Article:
Please do not forget that standardized tests “reward the ability to quickly answer superficial questions that do not require real thought”  ( http://www.fairtest.org/k-12) . The younger the test subject, the more unreliable the test scores and the more variable the results will be from one day to the next. And the dubious practice of IQ testing has had its critics for years – psychologists are not even in agreement on what the term ‘intelligence’ actually refers to. Just this week, new research showed that the brains of adolescents could show huge differences in IQ scores when tested and retested a few years apart.

Overzealous parents even have the opportunity to buy books like this one, giving parents advice on how to prepare your child for the admissions test.

In England and in Northern Ireland, the practice of testing students for placement in Grammar Schools, have the same bizarre effect on parents. There is an enormous industry of tutors and coaches, asking up to €5000 per year to prep students for these exams. Some students study for six hours every day. Parents remortgage their properties and secure loans to be able to afford private tutoring. Students write these exams in their last year of primary school, but some parents start tutoring sessions when their children are as young as 3 years old. Depending on the school district, up to 20 students can compete for every grammar school place. Some children are not even allowed birthday parties, sleepovers or holidays in the year before this test (called the 11-Plus exam).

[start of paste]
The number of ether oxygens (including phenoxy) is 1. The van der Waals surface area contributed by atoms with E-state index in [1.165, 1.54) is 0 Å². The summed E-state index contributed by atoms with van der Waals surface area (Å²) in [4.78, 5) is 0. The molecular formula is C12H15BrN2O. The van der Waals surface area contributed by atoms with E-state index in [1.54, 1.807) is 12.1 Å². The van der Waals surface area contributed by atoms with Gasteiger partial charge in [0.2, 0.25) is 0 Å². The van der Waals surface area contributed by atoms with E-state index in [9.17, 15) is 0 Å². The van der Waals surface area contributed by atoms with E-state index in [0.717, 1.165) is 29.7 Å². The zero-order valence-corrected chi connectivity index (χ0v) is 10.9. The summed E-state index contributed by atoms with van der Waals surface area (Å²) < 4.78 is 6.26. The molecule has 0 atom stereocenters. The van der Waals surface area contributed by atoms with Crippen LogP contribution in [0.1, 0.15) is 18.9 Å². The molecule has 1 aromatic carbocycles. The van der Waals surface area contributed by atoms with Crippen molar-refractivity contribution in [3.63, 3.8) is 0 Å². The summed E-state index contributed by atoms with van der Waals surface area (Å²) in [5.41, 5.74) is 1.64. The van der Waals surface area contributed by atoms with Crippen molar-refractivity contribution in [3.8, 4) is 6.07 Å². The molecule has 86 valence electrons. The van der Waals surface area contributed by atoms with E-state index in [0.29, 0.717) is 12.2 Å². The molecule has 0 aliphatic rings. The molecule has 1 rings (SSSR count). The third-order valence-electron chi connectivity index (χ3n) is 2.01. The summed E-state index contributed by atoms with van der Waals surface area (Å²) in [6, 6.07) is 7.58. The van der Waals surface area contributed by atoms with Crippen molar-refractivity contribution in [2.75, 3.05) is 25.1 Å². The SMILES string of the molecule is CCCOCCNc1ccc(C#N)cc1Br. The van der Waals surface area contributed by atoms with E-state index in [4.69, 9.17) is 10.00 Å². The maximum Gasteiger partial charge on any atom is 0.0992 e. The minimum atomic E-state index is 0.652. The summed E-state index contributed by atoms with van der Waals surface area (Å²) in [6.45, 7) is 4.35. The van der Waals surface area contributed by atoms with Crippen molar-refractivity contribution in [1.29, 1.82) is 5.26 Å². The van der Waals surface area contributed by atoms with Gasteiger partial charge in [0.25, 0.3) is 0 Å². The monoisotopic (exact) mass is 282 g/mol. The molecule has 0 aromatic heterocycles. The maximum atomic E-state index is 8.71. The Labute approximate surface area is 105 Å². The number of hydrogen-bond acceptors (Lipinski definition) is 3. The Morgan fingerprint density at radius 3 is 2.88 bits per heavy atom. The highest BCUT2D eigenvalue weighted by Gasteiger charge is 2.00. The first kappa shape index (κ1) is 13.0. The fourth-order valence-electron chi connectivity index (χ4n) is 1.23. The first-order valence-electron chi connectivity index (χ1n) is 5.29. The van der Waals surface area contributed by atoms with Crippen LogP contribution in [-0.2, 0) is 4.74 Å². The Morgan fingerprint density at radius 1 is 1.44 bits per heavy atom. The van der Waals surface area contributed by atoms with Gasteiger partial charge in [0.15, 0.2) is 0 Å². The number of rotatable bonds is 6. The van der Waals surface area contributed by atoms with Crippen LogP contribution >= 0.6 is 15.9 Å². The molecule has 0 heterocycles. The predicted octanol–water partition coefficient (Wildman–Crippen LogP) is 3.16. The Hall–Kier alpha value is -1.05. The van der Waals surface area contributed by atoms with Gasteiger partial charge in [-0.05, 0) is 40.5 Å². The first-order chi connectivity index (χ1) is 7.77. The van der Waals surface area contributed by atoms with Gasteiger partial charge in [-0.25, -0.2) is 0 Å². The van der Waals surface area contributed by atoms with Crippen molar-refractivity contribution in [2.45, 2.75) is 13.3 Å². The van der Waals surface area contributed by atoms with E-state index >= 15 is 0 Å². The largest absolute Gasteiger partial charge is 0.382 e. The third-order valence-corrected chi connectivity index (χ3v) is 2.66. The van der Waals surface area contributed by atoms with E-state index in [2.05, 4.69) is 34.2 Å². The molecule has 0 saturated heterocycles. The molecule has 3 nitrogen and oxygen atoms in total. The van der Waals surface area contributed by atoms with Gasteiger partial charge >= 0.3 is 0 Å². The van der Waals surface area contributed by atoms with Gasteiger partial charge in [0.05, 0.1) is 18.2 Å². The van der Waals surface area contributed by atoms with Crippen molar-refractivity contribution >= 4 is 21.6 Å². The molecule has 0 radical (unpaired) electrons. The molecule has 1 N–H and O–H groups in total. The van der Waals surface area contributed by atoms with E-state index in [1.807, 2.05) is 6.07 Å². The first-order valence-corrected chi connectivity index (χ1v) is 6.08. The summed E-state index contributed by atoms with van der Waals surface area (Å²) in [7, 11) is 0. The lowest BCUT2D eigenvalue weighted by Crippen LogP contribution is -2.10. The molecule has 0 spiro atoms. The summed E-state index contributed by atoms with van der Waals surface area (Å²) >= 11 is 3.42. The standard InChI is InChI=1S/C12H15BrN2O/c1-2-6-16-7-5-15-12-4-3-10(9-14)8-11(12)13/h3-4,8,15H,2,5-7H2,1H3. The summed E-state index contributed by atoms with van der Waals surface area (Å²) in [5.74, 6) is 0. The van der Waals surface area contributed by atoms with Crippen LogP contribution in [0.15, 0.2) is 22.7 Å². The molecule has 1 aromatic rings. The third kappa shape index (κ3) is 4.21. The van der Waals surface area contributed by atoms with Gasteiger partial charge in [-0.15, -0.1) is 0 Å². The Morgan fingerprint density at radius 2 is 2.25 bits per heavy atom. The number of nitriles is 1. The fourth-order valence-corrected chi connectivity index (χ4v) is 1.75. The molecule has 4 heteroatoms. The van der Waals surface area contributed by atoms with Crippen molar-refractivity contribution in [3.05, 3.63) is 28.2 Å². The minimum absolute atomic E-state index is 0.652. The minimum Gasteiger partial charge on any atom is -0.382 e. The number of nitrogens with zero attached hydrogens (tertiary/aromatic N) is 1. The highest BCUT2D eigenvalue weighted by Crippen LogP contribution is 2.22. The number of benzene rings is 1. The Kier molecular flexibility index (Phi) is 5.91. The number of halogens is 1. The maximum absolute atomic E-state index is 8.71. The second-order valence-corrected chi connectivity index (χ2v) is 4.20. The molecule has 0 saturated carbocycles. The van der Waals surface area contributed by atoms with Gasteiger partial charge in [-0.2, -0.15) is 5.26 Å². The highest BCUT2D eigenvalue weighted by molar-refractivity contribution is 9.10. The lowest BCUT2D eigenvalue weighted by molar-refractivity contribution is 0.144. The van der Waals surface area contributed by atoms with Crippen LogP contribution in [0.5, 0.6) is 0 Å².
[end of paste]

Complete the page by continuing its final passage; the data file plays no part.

We see this competition for placement continue after high school, where college admission rates have dropped to an all-time low. At Harvard University, only 6.3% of the 35000 hopeful applicants will get admission, with Columbia, Stanford, Yale and Princeton’s admission rates at 6.92%, 7.1%, 7.4% and 8.4% respectively. Admission boards are presented with the dilemma of countless of worthy applicants who have to be turned away.

Why then do parents willingly subject their children to this? The answer is obvious: Graduates from these elite institutions could well see doors to Ivy League schools opening. In some schools, 1 out of 3 students will be accepted in an Ivy League school. But what is the price parents expect their children to pay?

Are children supposed to sit with tutors and study irrelevant facts instead of learning through play? What is the personal value added to a child’s life by forcing him or her to study facts and methods that will help him or her pass a test? What could the child have been doing instead of studying? In other words, what is the child loosing in his parents’ effort to gain academic success? Shouldn’t parents rather be teaching and modelling life skills?

I guess there is not an easy answer. We all want our children to succeed and we would ideally like them to have the best opportunities that life can give them. We also want our children to be happy, creative, independent thinkers. I question this system  where creativity and independent thought are not valued, and where parroting and rote learning are rewarded. Do we really want our children all to become Super People, and in the process risk loosing something important?









 Photo: Flickr http://www.flickr.com/photos/albertogp123/5843577306/